1. Why is Teen Sex a Problem?
2. What are the Common STDs?
3. Are STDs a Global Problem?
4. Does Teen Sex Have Social and Personal Consequences?

Part 11. Addressing the Problem

5. Do Condoms Effectively Prevent STDs?
6. Why are So Many Young Teens Having Sex?
7. What is the Impact of Popular Culture on Teen Sex?
8. How Should This Problem Be Approached?
9. What Can We Conclude from the Facts?

Teen Sex: Reality Check (book or audio-book) Using stories, case presentations and current medical research, this book addresses the issue of STDs and teen sex, the factors predisposing adolescents to risky sexual behaviors and the various strategies used to address the challenge of early adolescent sexual involvement.

Teen Sex: Reality Strikes Back (video or DVD) This video/DVD uses dramatic scenes acted by teens to present various lifestyle options and to encourage viewers to make health enhancing decisions in the area of sexuality. A variety of myths related to teen sex and sexually transmitted diseases are explored through the presentation of medical fact and stories of real people. Appropriate for viewing by both teens and adults. May be effectively used in classroom presentations to both inform students of medical facts and to stimulate discussion.

"Engaging, fact-filled, and provides hope. Every teenager, parent, and educator must see this video." - Christine Erickson Junior & Senior High School teacher and community educator.

Risky Sex, This comprehensive, yet fascinating and easy to read book uses real life stories and facts to clearly illustrate the seriousness of sexually transmitted diseases.

Teen Sex: Challenge and Decision (video) Available in Spanish or French. This video, which won a "Best Video Award" from the Society of Obstetricians and Gynecologists of Canada, presents important information about sexually transmitted diseases and healthy decision making in the areas of sexuality. Using images that teenagers and young adults can relate to, a variety of myths and different lifestyle options are explored.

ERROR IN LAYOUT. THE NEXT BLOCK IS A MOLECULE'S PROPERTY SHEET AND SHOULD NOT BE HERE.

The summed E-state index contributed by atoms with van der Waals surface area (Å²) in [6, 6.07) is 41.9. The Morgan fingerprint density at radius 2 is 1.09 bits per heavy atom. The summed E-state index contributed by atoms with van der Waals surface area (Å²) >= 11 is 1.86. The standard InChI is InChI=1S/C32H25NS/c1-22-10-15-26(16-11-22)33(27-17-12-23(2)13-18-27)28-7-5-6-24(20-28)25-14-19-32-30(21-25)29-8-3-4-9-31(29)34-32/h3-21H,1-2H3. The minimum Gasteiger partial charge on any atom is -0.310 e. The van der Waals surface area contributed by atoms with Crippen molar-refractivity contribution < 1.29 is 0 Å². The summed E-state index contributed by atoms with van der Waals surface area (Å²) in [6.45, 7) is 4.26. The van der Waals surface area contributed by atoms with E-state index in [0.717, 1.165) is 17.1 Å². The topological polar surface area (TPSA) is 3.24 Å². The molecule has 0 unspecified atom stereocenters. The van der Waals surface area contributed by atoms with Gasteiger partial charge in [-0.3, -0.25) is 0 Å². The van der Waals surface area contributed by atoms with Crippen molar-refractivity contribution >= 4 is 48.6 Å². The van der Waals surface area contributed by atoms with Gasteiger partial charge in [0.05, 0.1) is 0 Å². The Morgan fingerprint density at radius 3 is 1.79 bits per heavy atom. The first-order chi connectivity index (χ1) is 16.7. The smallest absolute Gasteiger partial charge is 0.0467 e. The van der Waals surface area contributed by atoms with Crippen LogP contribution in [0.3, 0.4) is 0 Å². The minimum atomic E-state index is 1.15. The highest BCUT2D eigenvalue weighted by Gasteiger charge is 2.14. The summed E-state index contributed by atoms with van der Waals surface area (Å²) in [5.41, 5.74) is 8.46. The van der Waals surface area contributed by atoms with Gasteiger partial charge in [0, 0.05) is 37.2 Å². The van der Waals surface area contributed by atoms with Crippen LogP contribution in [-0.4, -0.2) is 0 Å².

Reproduction Rollercoaster (book) This book provides a straightforward discussion of miscarriage, infertility, infertility assessment and treatment, and reproductive technologies.

Order Information: Toll free from the USA or Canada: 1-888-404-9419 Fax: (740)282-4336 Phone: 1-740-282-3413 Address: 655 Lawson Ave, Steubenville, Ohio, U.S.A., 43952

THE AUTHORS

Dr. Stephen Genuis practices Obstetrics and Gynecology in Alberta, Canada. He is a leading authority in the area of teenage sexuality and speaks widely on the topics of STDs, trends in youth behaviour, sexuality education programs, adolescent pregnancy, successful strategies for dealing with the challenge of adolescent sexuality, etc. Dr. Genuis has had articles published in The Lancet, Adolescent and Pediatric Gynecology, the Journal of the Society of Obstetricians and Gynecologists of Canada among others. He presently serves as a board member on the Premier's Council in Support of Alberta Families and is a member of the Physicians Continuing Care Committee for the college of Physicians and Surgeons of Alberta. His commitment to community education is evidenced by his many presentations to community groups, schools, and professional gatherings. His emphasis on education was acknowledged when he received the Resident of the Year Award from the University of Alberta graduating medical class of 1983.

After completing a Bachelor of Science in Occupational Therapy, Shelagh Kathleen Genuis pursued numerous activities including volunteering in the community, research and writing in the medical literature, and being a hands-on mother to her vocal and energetic children. She is currently completing a Masters Degree in Library and Information Studies. In 2001, Shelagh was the first Canadian to be the recipient of the prestigious ‘Roger K. Summit Scholarship’ for excellence in electronic information retrieval. In 2002, Shelagh received the ‘Medical Library Association Scholarship’ for academic excellence and potential achievement in health sciences information studies. When she is not writing a paper or helping someone with homework, Shelagh loves to read long chapter books to the kids, ballroom dance, and explore national parks or historic sites.

Copyright © 2002 Winfield House Publishing




Subscribe to CERC's Weekly E-Letter

 

 

Not all articles published on CERC are the objects of official Church teaching, but these are supplied to provide supplementary information.